Virginia governor Terry McAuliffe is a longtime Clinton ally, prolific Democratic fundraiser, and former Clinton Foundation board member, and last May we learned that he’s the subject of a federal investigation into his campaign contributions. Considering these facts, it’s a bit surprising that his name hasn’t been bandied about in this election, like that of Sidney Blumenthal, but he just made a belated entrance.
The Wall Street Journal reported on Sunday night that McAuliffe’s political-action committee donated nearly half-a-million dollars to the 2015 state Senate campaign of Dr. Jill McCabe. She is married to Andrew McCabe, who later became the deputy director of the FBI and helped oversee the agency’s investigation into Hillary Clinton’s private-email server. The story immediately caught the attention of the GOP nominee:
However, it’s not clear that the money had anything to do with Clinton, and some say the Journal is unfairly implying that there’s something nefarious about McAuliffe’s benign attempt to get a fellow Democrat elected:
Dr. Jill McCabe is a hospital physician who had never run for office before. She was recruited by McAuliffe and other state Democratic leaders as part of an effort to win a Democratic majority in the Virginia legislature. As the Journal notes, this would have given McAuliffe “significantly more sway in Richmond, the state capital.”
McAuliffe’s political-action committee, Common Good VA, donated $467,500 to Dr. McCabe’s campaign, making her the organization’s third-largest beneficiary. The Virginia Democratic Party, which the governor has significant influence over, gave McCabe $207,788. Combined, those donations made up more than a third of the campaign funds she raised.
While the campaign spent $1.8 million, Dr. McCabe ultimately lost to incumbent Dick Black, and Republicans maintained control of the Virginia legislature.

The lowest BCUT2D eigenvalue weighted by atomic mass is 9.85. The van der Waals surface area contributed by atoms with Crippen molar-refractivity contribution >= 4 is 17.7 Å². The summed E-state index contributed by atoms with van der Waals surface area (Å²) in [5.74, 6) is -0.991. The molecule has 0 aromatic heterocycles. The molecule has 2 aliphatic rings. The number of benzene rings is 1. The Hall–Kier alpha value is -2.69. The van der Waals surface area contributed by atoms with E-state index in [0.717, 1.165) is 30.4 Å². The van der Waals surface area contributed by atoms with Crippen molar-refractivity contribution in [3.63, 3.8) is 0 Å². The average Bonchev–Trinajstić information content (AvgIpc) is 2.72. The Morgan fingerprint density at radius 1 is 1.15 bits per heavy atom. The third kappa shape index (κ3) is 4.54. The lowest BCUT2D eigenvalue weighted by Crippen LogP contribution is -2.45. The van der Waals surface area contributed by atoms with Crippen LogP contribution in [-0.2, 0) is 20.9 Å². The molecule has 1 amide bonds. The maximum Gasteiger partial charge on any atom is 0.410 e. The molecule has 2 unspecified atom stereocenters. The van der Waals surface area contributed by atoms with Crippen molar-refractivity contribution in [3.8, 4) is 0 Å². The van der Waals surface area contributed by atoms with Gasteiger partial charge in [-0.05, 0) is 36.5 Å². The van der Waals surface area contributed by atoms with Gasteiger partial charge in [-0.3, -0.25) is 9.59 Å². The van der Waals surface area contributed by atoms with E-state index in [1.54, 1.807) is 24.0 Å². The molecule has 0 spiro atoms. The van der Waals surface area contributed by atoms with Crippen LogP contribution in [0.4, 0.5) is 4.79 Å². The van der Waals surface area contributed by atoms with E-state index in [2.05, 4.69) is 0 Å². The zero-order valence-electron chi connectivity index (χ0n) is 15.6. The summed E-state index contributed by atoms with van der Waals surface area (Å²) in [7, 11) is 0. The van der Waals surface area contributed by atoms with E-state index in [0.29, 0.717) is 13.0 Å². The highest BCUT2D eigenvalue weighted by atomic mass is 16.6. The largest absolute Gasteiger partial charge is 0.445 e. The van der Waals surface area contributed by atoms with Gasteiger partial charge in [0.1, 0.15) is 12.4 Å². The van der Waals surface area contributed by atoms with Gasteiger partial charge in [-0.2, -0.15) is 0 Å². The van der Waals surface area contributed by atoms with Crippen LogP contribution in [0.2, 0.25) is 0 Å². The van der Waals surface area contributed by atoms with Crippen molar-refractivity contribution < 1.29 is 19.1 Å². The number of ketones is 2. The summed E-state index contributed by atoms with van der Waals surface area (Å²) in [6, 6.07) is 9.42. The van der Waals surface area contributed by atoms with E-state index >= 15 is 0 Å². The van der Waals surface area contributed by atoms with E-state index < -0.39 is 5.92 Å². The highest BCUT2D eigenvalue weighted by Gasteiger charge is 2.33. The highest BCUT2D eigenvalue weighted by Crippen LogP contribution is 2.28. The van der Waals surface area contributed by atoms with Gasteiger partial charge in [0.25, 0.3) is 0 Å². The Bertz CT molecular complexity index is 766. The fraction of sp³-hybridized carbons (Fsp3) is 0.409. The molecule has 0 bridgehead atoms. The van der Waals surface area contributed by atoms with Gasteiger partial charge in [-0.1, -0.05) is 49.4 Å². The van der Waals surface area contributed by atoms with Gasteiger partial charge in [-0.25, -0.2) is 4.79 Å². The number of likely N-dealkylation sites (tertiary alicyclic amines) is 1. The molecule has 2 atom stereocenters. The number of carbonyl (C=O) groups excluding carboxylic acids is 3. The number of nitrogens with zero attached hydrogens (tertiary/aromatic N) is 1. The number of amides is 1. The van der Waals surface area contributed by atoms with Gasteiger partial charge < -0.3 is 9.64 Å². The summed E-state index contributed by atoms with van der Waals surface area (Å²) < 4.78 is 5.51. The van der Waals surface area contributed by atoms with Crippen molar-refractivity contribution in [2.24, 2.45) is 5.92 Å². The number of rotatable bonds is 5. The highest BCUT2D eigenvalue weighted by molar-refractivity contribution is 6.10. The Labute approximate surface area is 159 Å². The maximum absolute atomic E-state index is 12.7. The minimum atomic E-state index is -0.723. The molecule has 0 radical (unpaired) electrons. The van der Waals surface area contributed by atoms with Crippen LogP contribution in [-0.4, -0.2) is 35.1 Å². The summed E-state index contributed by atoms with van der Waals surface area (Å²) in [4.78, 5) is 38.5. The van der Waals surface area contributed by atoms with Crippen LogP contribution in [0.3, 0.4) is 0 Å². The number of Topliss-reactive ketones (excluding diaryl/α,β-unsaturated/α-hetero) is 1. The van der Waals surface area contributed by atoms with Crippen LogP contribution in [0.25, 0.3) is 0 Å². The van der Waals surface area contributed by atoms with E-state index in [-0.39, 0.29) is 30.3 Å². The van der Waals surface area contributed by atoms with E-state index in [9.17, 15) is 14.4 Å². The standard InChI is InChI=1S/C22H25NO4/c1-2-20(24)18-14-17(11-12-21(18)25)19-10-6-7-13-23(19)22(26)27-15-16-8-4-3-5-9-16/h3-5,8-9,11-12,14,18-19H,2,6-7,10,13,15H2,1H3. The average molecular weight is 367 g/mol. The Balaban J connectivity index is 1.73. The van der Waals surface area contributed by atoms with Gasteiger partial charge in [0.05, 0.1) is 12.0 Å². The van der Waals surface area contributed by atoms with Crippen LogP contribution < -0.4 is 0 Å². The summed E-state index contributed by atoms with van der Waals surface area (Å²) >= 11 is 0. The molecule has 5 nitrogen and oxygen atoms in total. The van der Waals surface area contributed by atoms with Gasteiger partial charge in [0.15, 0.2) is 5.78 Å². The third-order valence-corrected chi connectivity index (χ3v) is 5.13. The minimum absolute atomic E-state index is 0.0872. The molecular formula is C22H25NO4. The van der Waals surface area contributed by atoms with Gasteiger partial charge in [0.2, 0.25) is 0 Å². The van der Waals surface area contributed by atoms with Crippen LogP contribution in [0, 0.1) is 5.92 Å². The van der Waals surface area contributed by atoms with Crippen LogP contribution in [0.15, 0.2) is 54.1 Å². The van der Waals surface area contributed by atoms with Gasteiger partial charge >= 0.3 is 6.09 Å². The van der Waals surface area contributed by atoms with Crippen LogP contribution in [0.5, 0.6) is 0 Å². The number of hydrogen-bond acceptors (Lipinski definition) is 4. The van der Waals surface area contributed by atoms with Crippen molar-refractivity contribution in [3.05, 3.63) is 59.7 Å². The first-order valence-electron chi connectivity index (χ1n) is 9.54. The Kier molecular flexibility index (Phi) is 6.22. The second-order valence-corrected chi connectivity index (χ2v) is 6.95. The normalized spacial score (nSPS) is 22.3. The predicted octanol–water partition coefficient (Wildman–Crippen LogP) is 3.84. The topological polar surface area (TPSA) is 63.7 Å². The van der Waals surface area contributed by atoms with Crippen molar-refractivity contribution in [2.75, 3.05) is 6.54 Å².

According to McAuliffe’s spokesperson, the governor only met with the McCabes once — on March 7, 2015 — to urge Dr. Jill McCabe to run. At the time, Andrew McCabe was running the FBI’s Washington, D.C., field office. FBI officials say he sought and followed ethics advice from the agency, taking no role in the campaign and avoiding work on public corruption cases in Virginia.
In the same month that Dr. McCabe launched her campaign, it was revealed that Clinton used a private-email server while she was secretary of State. The FBI probe was launched in July 2015, and the FBI’s D.C. field office provided personnel and resources for the investigation.
At the end of that month, Andrew McCabe was promoted from the D.C. field office to the FBI headquarters, taking the number-three position there. He was promoted again in February 2016, becoming FBI Director James Comey’s second-in-command. At that point — months after his wife’s campaign ended — he became part of the team overseeing the Clinton probe, but FBI officials said Comey made all the final decisions in the investigation.
McAuliffe’s spokesperson said he backed Dr. McCabe because he thought she would be a good state senator, and “Any insinuation that his support was tied to anything other than his desire to elect candidates who would help pass his agenda is ridiculous.”
Journal reporter Devlin Barrett, who wrote the story, said on Twitter that he was not saying the campaign contributions were definitely connected to the Clinton email probe:
But even if the events had nothing to do with each other — as the governor, the McCabes, and the FBI claim — if you’re a presidential candidate arguing that corrupt D.C. elites have rigged the system against you, there’s plenty here to complain about.